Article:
Your project is overdue, and it’s full of problems. You now have to work mandatory overtime. You were never consulted about the schedule, never asked if it was remotely realistic. You are still responsible to it though.
You roll over and look at the clock. It’s just after midnight. There are five hours left before you have to start your ten hour day. You will only get paid for eight of those hours though. The other two are ‘free’. They are called ‘professional overtime’.
More than ten years have passed. You have choices to make. Do you continue to drink the poison?
They are, after all, paying you.
You know you can no longer compete in the work place. What’s more, the thing you loved to do, that you wanted to do out of college? you hate the thought of it now. You were never really allowed to do it anyway and now it comes with so much extra paperwork that the thought makes you ill.
Total Quality Management. Capability Maturity Model Integration. CORE Values. Quality. Metrics. Process.
You watch as the parade of paperwork inducing initiatives trample your ability to do work. You still define quality as something that means the product is good. You go to meetings with managers, those same people who, years ago, Made It, and listen to what they say. Their words have nothing to do with building a product that is good. One that works. They have everything to do with schedule and cost. You meet the knowing eyes of others who can translate, as you have, what the manager is saying.
Just do what you’re told. The produce will be fine. Everything will be fine.
They’re paying you, right? And now, it would take you years of hard work and energy to make up the skills your company has kept you from using.
More years pass. You’ve given up trying to change things. You realize there is no point. What you need, you think, is to find something else to fulfill your life. You have hobbies, a wife, perhaps a child. You have a house and a car, and some years the money’s good enough that you can forget the bitter taste of the poison you drink more of every day.
It’s enough, you think.
The people who ‘got ahead’, they are now CEOs, CFO’s COOs. Directors, VPs — movers and shakers. They make Important Decisions. They are rich and powerful.
They have no skills other than the ability to climb the ladder. They cannot build or design, but they don’t have to. Their skills command literally hundreds of times the money you make. They have power, and they use it to make sure they stay in power. That their money keeps coming in, that their jobs are secure.
You look at the news, read the papers.
Companies folds — but the men responsible aren’t hurt. While hundreds lose their houses and families are crushed under the burdens of medical bills and taxes, these men have Golden Parachutes. They are protected. They Made It.
People cry out. YOU cry out. You are not heard. Not by your managers, not by your government. Only by those who, like you, have not Made It. Didn’t have What It Took to Get Ahead. Who are inferior.
You didn’t try hard enough. You didn’t work hard enough. That’s why they made it and you didn’t.
Besides, they’re still paying you, aren’t they?
The decisions of these Movers and Shakers, of the Captains and Moguls of Industry, those who run the government, these decisions have consequences. The people making them are insulated from the results. You are not. You weren’t smart enough. You weren’t good enough. Didn’t have enough of that American Spirit.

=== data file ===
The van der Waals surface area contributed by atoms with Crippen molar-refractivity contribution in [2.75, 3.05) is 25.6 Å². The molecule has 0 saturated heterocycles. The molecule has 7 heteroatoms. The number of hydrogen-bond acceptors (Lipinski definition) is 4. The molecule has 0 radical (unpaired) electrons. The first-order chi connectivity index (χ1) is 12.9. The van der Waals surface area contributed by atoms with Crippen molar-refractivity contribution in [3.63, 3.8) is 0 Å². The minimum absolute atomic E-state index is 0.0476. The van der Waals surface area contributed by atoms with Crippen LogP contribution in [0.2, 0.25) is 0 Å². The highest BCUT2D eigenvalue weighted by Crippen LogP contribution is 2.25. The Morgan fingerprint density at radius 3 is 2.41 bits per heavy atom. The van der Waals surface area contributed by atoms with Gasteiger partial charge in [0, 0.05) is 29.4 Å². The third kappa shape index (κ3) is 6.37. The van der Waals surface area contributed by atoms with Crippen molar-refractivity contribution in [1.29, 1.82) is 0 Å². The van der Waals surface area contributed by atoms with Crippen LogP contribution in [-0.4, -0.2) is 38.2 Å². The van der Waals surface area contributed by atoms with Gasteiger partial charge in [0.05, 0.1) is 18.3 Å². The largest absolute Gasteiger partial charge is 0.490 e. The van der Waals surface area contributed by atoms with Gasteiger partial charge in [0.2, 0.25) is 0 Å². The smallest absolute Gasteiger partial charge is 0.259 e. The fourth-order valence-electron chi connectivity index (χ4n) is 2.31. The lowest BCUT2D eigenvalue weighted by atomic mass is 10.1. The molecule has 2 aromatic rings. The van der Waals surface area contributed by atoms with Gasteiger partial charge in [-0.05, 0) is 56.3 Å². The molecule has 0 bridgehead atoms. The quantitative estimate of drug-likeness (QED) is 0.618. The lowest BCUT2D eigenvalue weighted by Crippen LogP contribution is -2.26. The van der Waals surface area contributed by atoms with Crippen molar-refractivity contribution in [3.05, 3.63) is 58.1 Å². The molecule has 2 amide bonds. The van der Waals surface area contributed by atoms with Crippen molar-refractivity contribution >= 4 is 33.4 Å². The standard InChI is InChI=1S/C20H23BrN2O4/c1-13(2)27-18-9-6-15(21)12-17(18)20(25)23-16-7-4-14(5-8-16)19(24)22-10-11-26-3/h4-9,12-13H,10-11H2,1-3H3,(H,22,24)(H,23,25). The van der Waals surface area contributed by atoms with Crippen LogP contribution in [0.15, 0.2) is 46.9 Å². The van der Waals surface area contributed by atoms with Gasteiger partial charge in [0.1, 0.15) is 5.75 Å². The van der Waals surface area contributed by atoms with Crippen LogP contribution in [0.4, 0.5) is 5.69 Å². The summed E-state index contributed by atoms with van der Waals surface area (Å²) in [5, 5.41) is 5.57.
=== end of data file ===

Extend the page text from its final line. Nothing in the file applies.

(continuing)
The money you though would be there as a cushion, the money you were forced to put aside because the company you’ve worked for for twenty years got rid of your pension, it disappears almost over night.
You lay in your bed. The clock changes from one am, to two, then three…
Costs are too high, your company cries. You must pay more for your medical insurance. Oh, and we can’t give you a raise this year. And now, you must work at least five hours overtime, and of course, it’s Professional Overtime so you don’t get paid.
I’m sorry, we’re going to have to cut back on our work force. Must pay the share holders, you know. We’re responsible to them.
But there’s work! You think. A lot of it! Why can’t we keep people?
Can’t keep ’em because it’s not profitable.
But letting them go means the project will surely fail!
No it won’t, they say. We have the paperwork to prove it won’t fail. Stop complaining. And find another project — you’re no longer needed on this one.
There is no next project. Not unless you’re a manager, and you’re not. You wanted to build something. To produce something. But it’s too late.
You misunderstood the new American Dream.
You didn’t understand that what you were really producing were profits reaped by those far above your lowly status. Those people that Made It.
They are people who made the decisions that crashed the economy, that destroyed the industrial complexes, decimated industries that your country was once proud of. They are the people who decided that you cost too much, and foreign workers must be brought in so the Company can remain Profitable. So they can continue to make hundreds of times what you make per year. So they can get bonuses each year that you could live off for a life time.
There are no projects left. After twenty years, your skills cannot compete with a college kid who has no mortgage, no wife, no children. You feel you are still young enough to contribute, to do good work, but are being told you cannot.
Your health is bad — stress and over-work have taken a toll.
With no project, you have no job. With no job you have no insurance, and you fear your health will get worse. Perhaps your spouse or child will suffer as well.
You wanted to work. You wanted to build. You wanted to contribute to the American Dream. You feel as if you are a failure.
But they paid you, right?